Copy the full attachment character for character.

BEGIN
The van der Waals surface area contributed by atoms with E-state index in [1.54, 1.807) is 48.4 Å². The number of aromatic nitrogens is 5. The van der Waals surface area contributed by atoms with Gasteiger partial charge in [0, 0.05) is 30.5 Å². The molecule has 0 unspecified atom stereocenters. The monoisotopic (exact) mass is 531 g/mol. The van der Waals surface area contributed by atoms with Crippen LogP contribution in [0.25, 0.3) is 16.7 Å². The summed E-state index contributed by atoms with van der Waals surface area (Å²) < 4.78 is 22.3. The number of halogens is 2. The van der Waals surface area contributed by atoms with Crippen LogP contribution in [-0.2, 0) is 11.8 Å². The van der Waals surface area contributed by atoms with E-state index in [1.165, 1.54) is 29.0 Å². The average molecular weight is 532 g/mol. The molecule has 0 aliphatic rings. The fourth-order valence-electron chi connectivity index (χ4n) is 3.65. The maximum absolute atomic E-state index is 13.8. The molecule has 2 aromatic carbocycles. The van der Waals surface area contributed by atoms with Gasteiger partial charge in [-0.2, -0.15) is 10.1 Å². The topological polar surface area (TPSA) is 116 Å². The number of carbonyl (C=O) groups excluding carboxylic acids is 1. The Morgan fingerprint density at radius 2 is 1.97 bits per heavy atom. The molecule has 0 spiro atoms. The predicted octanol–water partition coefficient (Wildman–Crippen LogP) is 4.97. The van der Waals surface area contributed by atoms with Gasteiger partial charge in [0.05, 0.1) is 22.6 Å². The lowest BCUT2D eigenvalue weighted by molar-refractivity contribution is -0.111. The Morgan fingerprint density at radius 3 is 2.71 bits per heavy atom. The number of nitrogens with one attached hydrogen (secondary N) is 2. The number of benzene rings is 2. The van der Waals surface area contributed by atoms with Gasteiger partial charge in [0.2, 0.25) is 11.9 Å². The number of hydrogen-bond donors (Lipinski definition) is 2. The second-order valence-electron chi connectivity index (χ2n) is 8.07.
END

The van der Waals surface area contributed by atoms with E-state index in [1.54, 1.807) is 48.4 Å². The number of aromatic nitrogens is 5. The van der Waals surface area contributed by atoms with Gasteiger partial charge in [0, 0.05) is 30.5 Å². The molecule has 0 unspecified atom stereocenters. The monoisotopic (exact) mass is 531 g/mol. The van der Waals surface area contributed by atoms with Crippen LogP contribution in [0.25, 0.3) is 16.7 Å². The summed E-state index contributed by atoms with van der Waals surface area (Å²) < 4.78 is 22.3. The number of halogens is 2. The van der Waals surface area contributed by atoms with Crippen LogP contribution in [-0.2, 0) is 11.8 Å². The van der Waals surface area contributed by atoms with E-state index in [1.165, 1.54) is 29.0 Å². The average molecular weight is 532 g/mol. The molecule has 0 aliphatic rings. The fourth-order valence-electron chi connectivity index (χ4n) is 3.65. The maximum absolute atomic E-state index is 13.8. The molecule has 2 aromatic carbocycles. The van der Waals surface area contributed by atoms with Gasteiger partial charge in [-0.2, -0.15) is 10.1 Å². The topological polar surface area (TPSA) is 116 Å². The number of carbonyl (C=O) groups excluding carboxylic acids is 1. The Morgan fingerprint density at radius 2 is 1.97 bits per heavy atom. The molecule has 0 spiro atoms. The predicted octanol–water partition coefficient (Wildman–Crippen LogP) is 4.97. The van der Waals surface area contributed by atoms with Gasteiger partial charge in [0.05, 0.1) is 22.6 Å². The lowest BCUT2D eigenvalue weighted by molar-refractivity contribution is -0.111. The Morgan fingerprint density at radius 3 is 2.71 bits per heavy atom. The number of nitrogens with one attached hydrogen (secondary N) is 2. The number of benzene rings is 2. The van der Waals surface area contributed by atoms with Gasteiger partial charge in [0.2, 0.25) is 11.9 Å². The number of hydrogen-bond donors (Lipinski definition) is 2. The second-order valence-electron chi connectivity index (χ2n) is 8.07.